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Beyoncé Tears Earlobe Onstage, Keeps Performing

Las Vegas Plastic Surgery

By Dr. Jeffrey Roth

Most of us have heard by now that Beyoncé was performing at the Barclay Center, Brooklyn, New York, when her earring tore through her earlobe.  Most believe it was her long ponytail that got caught on the earring and pulled it through.  She noticed the injury during the performance, and in testimony to her professionalism, did not miss a beat, and completed her show bloody earlobe and all.

Earrings & Injuries Are Common

This is a common injury that we see, especially in Las Vegas, where people like to wear big, dangling, and often heavy earrings.  Often the earring will get caught on; an article of clothing, hair, or other object.  Sometimes, curious babies will grab and pull on the sparkly earring that they see.  Not infrequently, the weight of the earring over a long time will pull on the ear lobe, making the earlobe hole larger over time.

The types of earlobe lacerations or elongated holes may vary.  In extreme cases, patients with gauges usually will remove the earring to see if the soft tissue will shrink back.  Many times reconstructive surgery including rotation of tissue is needed.  Of note, the U.S. Military has stated they won’t take recruits with earlobe piercings.  We have seen perspective recruits in the office to address this as well.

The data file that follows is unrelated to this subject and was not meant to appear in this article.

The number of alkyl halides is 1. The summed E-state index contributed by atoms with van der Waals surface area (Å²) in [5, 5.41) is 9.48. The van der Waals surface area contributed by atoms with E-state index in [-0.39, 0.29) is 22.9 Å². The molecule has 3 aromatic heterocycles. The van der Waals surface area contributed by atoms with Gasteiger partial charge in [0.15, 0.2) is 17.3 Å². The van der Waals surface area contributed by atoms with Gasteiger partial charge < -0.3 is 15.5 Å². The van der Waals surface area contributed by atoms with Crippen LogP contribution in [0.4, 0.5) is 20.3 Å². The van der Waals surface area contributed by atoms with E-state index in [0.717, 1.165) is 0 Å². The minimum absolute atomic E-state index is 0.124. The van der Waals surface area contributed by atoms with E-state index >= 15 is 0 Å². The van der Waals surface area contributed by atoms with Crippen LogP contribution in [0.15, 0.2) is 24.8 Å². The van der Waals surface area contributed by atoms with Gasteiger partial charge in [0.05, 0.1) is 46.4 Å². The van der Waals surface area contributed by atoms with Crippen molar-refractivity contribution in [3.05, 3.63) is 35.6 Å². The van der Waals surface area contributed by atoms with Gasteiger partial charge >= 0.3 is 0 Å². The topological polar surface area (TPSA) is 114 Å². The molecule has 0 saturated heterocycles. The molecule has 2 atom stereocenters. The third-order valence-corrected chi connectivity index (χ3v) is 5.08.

Repairing an Earlobe Tear

The repair is usually straightforward, but can get complicated depending on the size and shape of the wound.  If is often done under local anesthesia in the office.  When one originally pierces an ear, the outer layer of the skin, (epithelium), grows along the post.  This allows the hole not to close up if the earring is taken out for some time.  To repair the torn earlobe, one needs to remove this layer of skin, and put tissue back with the same type of tissue, (dermis to dermis, outer skin with outer skin).  The goal is to close the wound ln layers, so as to take the tension off the very outer layer of skin.  This will allow the best repair and scar.  We usually have the patient wait a few months before re-piercing the earlobe.  We also recommend re-piercing the ear a few millimeters away from the repair, (not in the same exact hole).

Beyoncé’s injury looks at first glance, significant enough for a proper repair.  The long term prognosis for this procedure is good, as the scar is usually barely noticeable.  We wish Beyoncé the best of luck and a speedy recovery from her injury.  I have a feeling it won’t slow her down much, as seen by her proceeding with her concert, despite the injured ear.

If there are any other questions about earlobe injuries and repairs, please call us at the office.

Jeffrey J. Roth, M.D., F.A.C.S.
Las Vegas Plastic Surgery
(702) 450-0777

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